Consordinis articles are written by musicians who independently research, test, and recommend the best instruments and products. We are reader-supported. When you purchase through links in our articles, we may earn an affiliate commission.
When choosing a clarinet for your beginner or student, many questions might come to mind.
What are the best clarinet brands? Which are the best clarinets for beginners?
While many factors should be taken into consideration when making your decision, this guide, complete with a wide range of clarinet reviews, will definitely help you make the right choice for your musician!
Before we dive into some clarinet specifics of and their reviews, you might consider these top-rated options to quickly fill your needs whether based on price or player level:
You’ll get a more comprehensive look at these clarinets in the review’s sections, but for now, let’s focus on some basic knowledge to help guide you in making the right choice that fits all your clarinet needs.
How Do I Choose A Clarinet?
The five most common types of clarinets are the Bb, the A, and the E in the soprano family, and the Contra-Alto and Contra-Bass in the bass clarinet family.
There are others, but these are the most common.
Traditionally, the clarinets found in most school bands are in the key of Bb.
The key of Bb is known as the best clarinets for students because they are the easiest to learn and work with.
So, if your student is a member of the band, this is probably the best option.
In addition, other factors to consider when determining the best clarinet combine personal the player’s needs with cost, durability, playability, and sound.
What Are Clarinets Made Of?
Clarinets are either made of either plastic materials or they are wooden.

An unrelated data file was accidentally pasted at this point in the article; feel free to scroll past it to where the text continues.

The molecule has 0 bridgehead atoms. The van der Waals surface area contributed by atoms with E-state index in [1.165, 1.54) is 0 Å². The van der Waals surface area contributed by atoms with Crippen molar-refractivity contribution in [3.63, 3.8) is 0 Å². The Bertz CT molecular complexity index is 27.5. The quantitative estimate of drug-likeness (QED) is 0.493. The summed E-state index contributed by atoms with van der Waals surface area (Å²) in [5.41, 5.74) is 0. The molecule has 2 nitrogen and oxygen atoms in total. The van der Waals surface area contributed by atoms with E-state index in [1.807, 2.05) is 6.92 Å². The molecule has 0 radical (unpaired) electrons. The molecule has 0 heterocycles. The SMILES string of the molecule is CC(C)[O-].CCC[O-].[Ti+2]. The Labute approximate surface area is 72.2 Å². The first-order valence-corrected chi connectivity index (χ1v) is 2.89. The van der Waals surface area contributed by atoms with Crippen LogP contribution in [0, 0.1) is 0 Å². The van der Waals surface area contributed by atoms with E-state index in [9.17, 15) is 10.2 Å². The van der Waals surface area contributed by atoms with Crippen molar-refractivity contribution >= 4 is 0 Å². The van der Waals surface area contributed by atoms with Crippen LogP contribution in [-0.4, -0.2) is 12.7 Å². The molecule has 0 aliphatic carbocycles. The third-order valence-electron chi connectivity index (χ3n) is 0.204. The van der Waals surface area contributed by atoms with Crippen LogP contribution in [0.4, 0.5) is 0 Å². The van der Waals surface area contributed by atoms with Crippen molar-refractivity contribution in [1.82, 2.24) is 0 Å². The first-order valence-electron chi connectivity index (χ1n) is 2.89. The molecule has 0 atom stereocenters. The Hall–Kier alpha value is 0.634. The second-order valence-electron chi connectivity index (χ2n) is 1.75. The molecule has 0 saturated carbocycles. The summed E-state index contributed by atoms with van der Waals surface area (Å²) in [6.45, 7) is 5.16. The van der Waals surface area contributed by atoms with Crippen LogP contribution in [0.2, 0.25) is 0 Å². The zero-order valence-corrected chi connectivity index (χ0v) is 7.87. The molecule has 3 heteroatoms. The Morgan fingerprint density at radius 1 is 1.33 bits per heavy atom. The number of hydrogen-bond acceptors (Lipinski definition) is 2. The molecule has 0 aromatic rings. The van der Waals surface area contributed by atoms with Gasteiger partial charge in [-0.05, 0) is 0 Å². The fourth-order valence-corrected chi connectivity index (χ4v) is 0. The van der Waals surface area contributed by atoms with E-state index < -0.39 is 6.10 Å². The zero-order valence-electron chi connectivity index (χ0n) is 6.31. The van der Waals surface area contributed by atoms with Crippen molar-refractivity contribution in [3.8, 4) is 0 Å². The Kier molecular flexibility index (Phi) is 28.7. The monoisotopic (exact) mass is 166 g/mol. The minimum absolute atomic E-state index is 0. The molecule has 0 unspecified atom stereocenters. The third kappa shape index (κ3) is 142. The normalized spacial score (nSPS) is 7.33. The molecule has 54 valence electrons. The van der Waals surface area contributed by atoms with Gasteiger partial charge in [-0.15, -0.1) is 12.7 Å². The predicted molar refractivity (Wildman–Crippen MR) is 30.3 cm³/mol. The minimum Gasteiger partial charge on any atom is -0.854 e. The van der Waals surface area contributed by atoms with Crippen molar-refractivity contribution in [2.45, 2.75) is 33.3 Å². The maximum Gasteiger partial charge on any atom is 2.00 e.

In terms of durability, plastic models are going to hold up better against dropping and other rough handling, making them more preferred for beginners and younger students.
A marching band student may also consider plastic over wood, given how much they move, and they may have a higher risk of dropping their instrument as well.
Wooden clarinets are more fragile but there’s an argument to be made that they also produce a better, warmer sound.
Not that you can’t get great sound from a plastic model, because you absolutely can.
If you’re student is more responsible or runs less risk of dropping, a wooden clarinet is definitely a great choice.
How Much Does A Clarinet Cost?
Clarinets can range from less than $100 to over $3,000 so it really does depend on what sort of investment you are personally making for yourself or your student.
More expensive models should be considered long term investments.
However, you may find a cheaper clarinet meets your needs better.
There are also many clarinets to consider right in the mid-range, combining both budget needs and quality construction.
What Are The Best Clarinet Brands?
Some of the top clarinet brands include:
- Jean Paul
These are a few things to keep in mind when making your decision.
Top 9 Clarinet Reviews
Here is a list comprised of different models at different price points to give you an idea of what’s out there to choose from.
With any luck, you’ll find exactly what you’re looking for!
Did you find what you’re looking for?!
Whether you’re a young beginner, a middle or high school student, or a serious advanced player, there are many options out there for you to choose from.
Hopefully you got all the information you needed from the clarinet reviews provided to make the right decision.
With a wide array of both plastic and wooden clarinets over an even wider price range, it should be much easier to decide what you need in your clarinet.
Just ask yourself a few questions when you’re ready to choose your instrument:
- Do you need the durability of plastic?
- Do you want the sound of a wooden clarinet?
- Are you in the marching band?
- Is this a hobby or an investment in years of playing to come?
Whatever your wishes, you’re now a more educated buyer and your clarinetist will definitely be more satisfied with their instrument.